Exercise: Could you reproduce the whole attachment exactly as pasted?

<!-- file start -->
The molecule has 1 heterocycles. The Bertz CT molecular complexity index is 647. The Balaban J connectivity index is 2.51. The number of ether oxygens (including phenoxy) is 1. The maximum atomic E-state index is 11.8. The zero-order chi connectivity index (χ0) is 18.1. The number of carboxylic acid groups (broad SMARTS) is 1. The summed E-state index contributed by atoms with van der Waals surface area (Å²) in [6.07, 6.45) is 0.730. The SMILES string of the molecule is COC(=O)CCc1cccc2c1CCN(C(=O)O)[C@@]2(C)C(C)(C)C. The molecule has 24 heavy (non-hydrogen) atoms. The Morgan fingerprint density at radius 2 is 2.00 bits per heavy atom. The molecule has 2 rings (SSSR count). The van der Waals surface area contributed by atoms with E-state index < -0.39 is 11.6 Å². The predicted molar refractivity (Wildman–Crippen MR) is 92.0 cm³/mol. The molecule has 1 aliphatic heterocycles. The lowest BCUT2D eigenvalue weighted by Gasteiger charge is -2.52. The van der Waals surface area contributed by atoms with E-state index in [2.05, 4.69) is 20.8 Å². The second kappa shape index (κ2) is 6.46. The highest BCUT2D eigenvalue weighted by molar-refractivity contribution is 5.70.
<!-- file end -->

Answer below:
The molecule has 1 heterocycles. The Bertz CT molecular complexity index is 647. The Balaban J connectivity index is 2.51. The number of ether oxygens (including phenoxy) is 1. The maximum atomic E-state index is 11.8. The zero-order chi connectivity index (χ0) is 18.1. The number of carboxylic acid groups (broad SMARTS) is 1. The summed E-state index contributed by atoms with van der Waals surface area (Å²) in [6.07, 6.45) is 0.730. The SMILES string of the molecule is COC(=O)CCc1cccc2c1CCN(C(=O)O)[C@@]2(C)C(C)(C)C. The molecule has 24 heavy (non-hydrogen) atoms. The Morgan fingerprint density at radius 2 is 2.00 bits per heavy atom. The molecule has 2 rings (SSSR count). The van der Waals surface area contributed by atoms with E-state index < -0.39 is 11.6 Å². The predicted molar refractivity (Wildman–Crippen MR) is 92.0 cm³/mol. The molecule has 1 aliphatic heterocycles. The lowest BCUT2D eigenvalue weighted by Gasteiger charge is -2.52. The van der Waals surface area contributed by atoms with E-state index in [2.05, 4.69) is 20.8 Å². The second kappa shape index (κ2) is 6.46. The highest BCUT2D eigenvalue weighted by molar-refractivity contribution is 5.70.